BOSTON — Lawrence Mayor William Lantigua — who set a notorious example of poor campaign finance reporting in Massachusetts — may inadvertently help pave the way for a new law that forces municipal candidates to take their record keeping more seriously.
A call for such a law gained major momentum yesterday when the House unanimously passed a bill by state Rep. Diana DiZoglio that would keep local candidates off the ballot for preliminary and final elections if they fail to file timely reports with the state Office of Campaign and Political Finance.
“Certainly, the mayor’s issues were what prompted this legislation,” DiZoglio (D-Methuen) said in an interview yesterday.
“But this was an issue statewide. This is something that will impact municipal elections across Massachusetts,” she said.
DiZoglio, whose 14th Essex District includes a large section of Lawrence, said it was the first legislation she filed as a first-term lawmaker.
“It was expressed to me during my first week in office that this was a big concern,” she said, referring to the controversy surrounding Lantigua’s campaign finance reporting violations in early January. State Attorney General Martha Coakley had just sued the mayor for failing to file a 2011 campaign finance report and for not paying outstanding fines totaling $5,000 for those violations.
Existing state law already bars candidates for state and county office from getting on the ballot if they have outstanding campaign reporting violations and fines. DiZoglio’s bill, if passed by the Senate and signed by the governor, will hold candidates for municipal office to the same standard.
“While the issue was initially brought up from a local situation, it needed to be addressed statewide to prevent similar issues from arising in other communities,” DiZoglio said.
“The bill gained 31 co-sponsors during the first week and it’s only gained more support and momentum since that time. Not just from the Merrimack Valley, but around the Commonwealth. I had several colleagues approach me during the past several months who were hugely supportive of bringing more transparency and accountability to government at the municipal level. And when you get all the Democrats and Republicans to agree on something, you’re in good shape,” she said.
State Rep. Marcos Devers, D-Lawrence and an unsuccessful mayoral candidate against Lantigua in the preliminary election, said he was “humbled and honored” to stand before colleagues in the House yesterday to support the bill.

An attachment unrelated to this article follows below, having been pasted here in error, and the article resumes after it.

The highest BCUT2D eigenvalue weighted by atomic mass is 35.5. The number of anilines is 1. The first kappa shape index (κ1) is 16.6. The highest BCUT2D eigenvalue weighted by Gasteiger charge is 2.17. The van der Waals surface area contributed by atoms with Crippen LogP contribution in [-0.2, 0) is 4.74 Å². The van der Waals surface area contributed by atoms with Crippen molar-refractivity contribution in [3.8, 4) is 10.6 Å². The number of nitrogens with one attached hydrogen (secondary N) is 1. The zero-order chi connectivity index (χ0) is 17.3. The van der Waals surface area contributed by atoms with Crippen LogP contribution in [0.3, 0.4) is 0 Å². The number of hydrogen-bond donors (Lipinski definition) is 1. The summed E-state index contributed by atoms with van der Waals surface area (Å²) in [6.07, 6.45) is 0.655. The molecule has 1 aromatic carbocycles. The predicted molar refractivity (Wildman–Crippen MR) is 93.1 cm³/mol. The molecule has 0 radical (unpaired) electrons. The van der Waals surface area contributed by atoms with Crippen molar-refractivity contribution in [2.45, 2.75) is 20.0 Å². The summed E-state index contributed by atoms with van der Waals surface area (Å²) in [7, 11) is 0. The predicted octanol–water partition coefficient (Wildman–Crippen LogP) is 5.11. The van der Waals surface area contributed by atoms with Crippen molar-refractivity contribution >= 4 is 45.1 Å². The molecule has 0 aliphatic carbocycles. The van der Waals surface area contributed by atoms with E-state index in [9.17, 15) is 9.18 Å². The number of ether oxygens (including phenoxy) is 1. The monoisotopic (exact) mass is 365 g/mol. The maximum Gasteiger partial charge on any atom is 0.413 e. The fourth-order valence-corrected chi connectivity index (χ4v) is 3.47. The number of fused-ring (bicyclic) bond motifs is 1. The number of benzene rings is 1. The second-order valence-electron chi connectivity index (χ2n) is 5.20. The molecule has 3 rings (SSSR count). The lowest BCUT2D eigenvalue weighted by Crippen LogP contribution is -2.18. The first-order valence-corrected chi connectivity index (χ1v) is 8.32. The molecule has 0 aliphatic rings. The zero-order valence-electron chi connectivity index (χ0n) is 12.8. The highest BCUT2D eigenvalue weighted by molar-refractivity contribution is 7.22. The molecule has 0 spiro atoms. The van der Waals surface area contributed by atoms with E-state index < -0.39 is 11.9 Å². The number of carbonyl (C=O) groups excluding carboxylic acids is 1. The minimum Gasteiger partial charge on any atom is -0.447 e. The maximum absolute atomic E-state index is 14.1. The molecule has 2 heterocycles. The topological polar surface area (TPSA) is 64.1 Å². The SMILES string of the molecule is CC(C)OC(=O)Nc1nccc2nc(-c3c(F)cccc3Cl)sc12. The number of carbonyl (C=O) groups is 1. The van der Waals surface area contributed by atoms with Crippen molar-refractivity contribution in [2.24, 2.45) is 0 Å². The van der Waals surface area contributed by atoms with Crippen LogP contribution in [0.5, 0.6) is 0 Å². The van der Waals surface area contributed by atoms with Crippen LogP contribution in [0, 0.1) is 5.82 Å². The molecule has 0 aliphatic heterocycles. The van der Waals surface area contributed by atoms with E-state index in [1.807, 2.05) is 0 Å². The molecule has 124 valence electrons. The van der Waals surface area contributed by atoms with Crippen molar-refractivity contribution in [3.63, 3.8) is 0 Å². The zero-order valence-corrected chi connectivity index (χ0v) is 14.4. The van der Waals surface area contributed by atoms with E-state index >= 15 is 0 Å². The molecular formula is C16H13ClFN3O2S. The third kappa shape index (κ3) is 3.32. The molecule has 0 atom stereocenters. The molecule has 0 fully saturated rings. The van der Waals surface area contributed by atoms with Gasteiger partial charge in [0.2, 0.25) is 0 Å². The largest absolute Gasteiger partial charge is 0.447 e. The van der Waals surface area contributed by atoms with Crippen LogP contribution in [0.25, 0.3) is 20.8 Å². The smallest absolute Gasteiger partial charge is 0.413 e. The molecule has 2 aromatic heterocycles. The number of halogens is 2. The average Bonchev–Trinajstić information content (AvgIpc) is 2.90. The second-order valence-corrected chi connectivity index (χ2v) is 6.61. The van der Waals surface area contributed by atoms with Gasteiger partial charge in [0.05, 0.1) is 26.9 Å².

“I commend Diana and I’m very proud to be a part of this,” Devers said.
“By passing a piece of legislation like this, it actually shows the commitment we have for ethics. We must be able to show our constituents and taxpayers of the Commonwealth that elected officials must be held accountable so we can earn the public’s trust. There have to be rules and guidelines that make us a civilized society,” he said.
State Sen. Barry Finegold, the Senate chair of the Joint Legislative Committee on Election Laws, said he doesn’t expect any problems with the Senate passing DiZoglio’s bill.
“I think it’s common sense and something we should implement,” said Finegold, D-Andover.
“This is something that already applies to statewide elected officials. There’s definitely a need for consistency and I think there is strong likelihood in the Senate that this will pass. We reported this favorably out of committee (Joint Legislative Committee on Election Laws). I don’t think we had any dissension among the members,” he said.
State Rep. Linda Dean Campbell, D-Methuen, who is the House vice chair of the committee, called DiZoglio’s bill “an excellent piece of legislation that was long overdue.”
“Given the amount of money we spend now on municipal elections, I think it would be appropriate that they be held to the same standard as other candidates. That campaign finance report should be just as transparent as reports filed by candidates at the state and county level,” she said.
“The bill we passed is pretty straight forward. It’s going to go over to the Senate pretty clean and should go right through. I believe it’s going to move pretty quickly,” she said.
The bill passed yesterday is similar to one filed by state Rep. Bradley Jones, a North Reading Republican who is House minority leader. Jones had previously said the intent of his bill was to close what he referred to as the “Lantigua Loophole.”
Lantigua lost in last week’s final election to Lawrence City Councilor Daniel Rivera by 60 votes. The lead has since been narrowed to 58 votes. Lantigua is collecting signatures to request a recount, which could begin as early as this weekend.